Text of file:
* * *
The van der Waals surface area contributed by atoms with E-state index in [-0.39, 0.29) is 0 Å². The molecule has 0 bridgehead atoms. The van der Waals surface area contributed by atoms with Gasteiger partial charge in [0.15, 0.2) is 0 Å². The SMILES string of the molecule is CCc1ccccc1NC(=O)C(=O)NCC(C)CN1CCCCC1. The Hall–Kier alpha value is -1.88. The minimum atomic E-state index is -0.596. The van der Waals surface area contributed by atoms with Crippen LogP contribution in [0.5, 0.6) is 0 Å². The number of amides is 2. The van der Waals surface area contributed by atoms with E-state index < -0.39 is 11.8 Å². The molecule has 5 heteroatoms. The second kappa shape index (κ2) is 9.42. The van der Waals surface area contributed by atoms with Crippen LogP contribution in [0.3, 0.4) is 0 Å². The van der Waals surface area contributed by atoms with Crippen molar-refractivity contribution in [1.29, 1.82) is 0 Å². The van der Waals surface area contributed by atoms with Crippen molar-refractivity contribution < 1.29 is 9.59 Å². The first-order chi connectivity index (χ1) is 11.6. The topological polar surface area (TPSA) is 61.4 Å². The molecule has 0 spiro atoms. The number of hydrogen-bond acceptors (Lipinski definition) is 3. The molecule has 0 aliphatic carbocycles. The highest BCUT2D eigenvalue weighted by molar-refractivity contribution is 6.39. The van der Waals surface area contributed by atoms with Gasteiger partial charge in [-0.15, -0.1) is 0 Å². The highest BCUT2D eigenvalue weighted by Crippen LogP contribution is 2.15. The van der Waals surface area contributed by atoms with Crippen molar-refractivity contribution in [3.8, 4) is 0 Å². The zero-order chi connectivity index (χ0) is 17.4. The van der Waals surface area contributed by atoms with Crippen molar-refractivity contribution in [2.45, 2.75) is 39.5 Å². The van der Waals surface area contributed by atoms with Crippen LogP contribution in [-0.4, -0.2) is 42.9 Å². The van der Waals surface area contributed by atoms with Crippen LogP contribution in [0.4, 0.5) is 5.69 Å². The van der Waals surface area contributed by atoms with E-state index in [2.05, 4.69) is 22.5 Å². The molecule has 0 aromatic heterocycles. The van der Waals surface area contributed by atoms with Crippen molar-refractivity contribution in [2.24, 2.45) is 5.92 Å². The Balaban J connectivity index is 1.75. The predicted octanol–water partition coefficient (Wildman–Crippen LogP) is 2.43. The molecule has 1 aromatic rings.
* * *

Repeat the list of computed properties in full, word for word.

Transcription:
The van der Waals surface area contributed by atoms with E-state index in [-0.39, 0.29) is 0 Å². The molecule has 0 bridgehead atoms. The van der Waals surface area contributed by atoms with Gasteiger partial charge in [0.15, 0.2) is 0 Å². The SMILES string of the molecule is CCc1ccccc1NC(=O)C(=O)NCC(C)CN1CCCCC1. The Hall–Kier alpha value is -1.88. The minimum atomic E-state index is -0.596. The van der Waals surface area contributed by atoms with Crippen LogP contribution in [0.5, 0.6) is 0 Å². The number of amides is 2. The van der Waals surface area contributed by atoms with E-state index < -0.39 is 11.8 Å². The molecule has 5 heteroatoms. The second kappa shape index (κ2) is 9.42. The van der Waals surface area contributed by atoms with Crippen LogP contribution in [0.3, 0.4) is 0 Å². The van der Waals surface area contributed by atoms with Crippen molar-refractivity contribution in [1.29, 1.82) is 0 Å². The van der Waals surface area contributed by atoms with Crippen molar-refractivity contribution < 1.29 is 9.59 Å². The first-order chi connectivity index (χ1) is 11.6. The topological polar surface area (TPSA) is 61.4 Å². The molecule has 0 spiro atoms. The number of hydrogen-bond acceptors (Lipinski definition) is 3. The molecule has 0 aliphatic carbocycles. The highest BCUT2D eigenvalue weighted by molar-refractivity contribution is 6.39. The van der Waals surface area contributed by atoms with Gasteiger partial charge in [-0.15, -0.1) is 0 Å². The highest BCUT2D eigenvalue weighted by Crippen LogP contribution is 2.15. The van der Waals surface area contributed by atoms with Crippen molar-refractivity contribution in [3.8, 4) is 0 Å². The zero-order chi connectivity index (χ0) is 17.4. The van der Waals surface area contributed by atoms with Crippen molar-refractivity contribution in [2.45, 2.75) is 39.5 Å². The van der Waals surface area contributed by atoms with Crippen LogP contribution in [-0.4, -0.2) is 42.9 Å². The van der Waals surface area contributed by atoms with Crippen LogP contribution in [0.4, 0.5) is 5.69 Å². The van der Waals surface area contributed by atoms with E-state index in [2.05, 4.69) is 22.5 Å². The molecule has 0 aromatic heterocycles. The van der Waals surface area contributed by atoms with Crippen molar-refractivity contribution in [2.24, 2.45) is 5.92 Å². The Balaban J connectivity index is 1.75. The predicted octanol–water partition coefficient (Wildman–Crippen LogP) is 2.43. The molecule has 1 aromatic rings.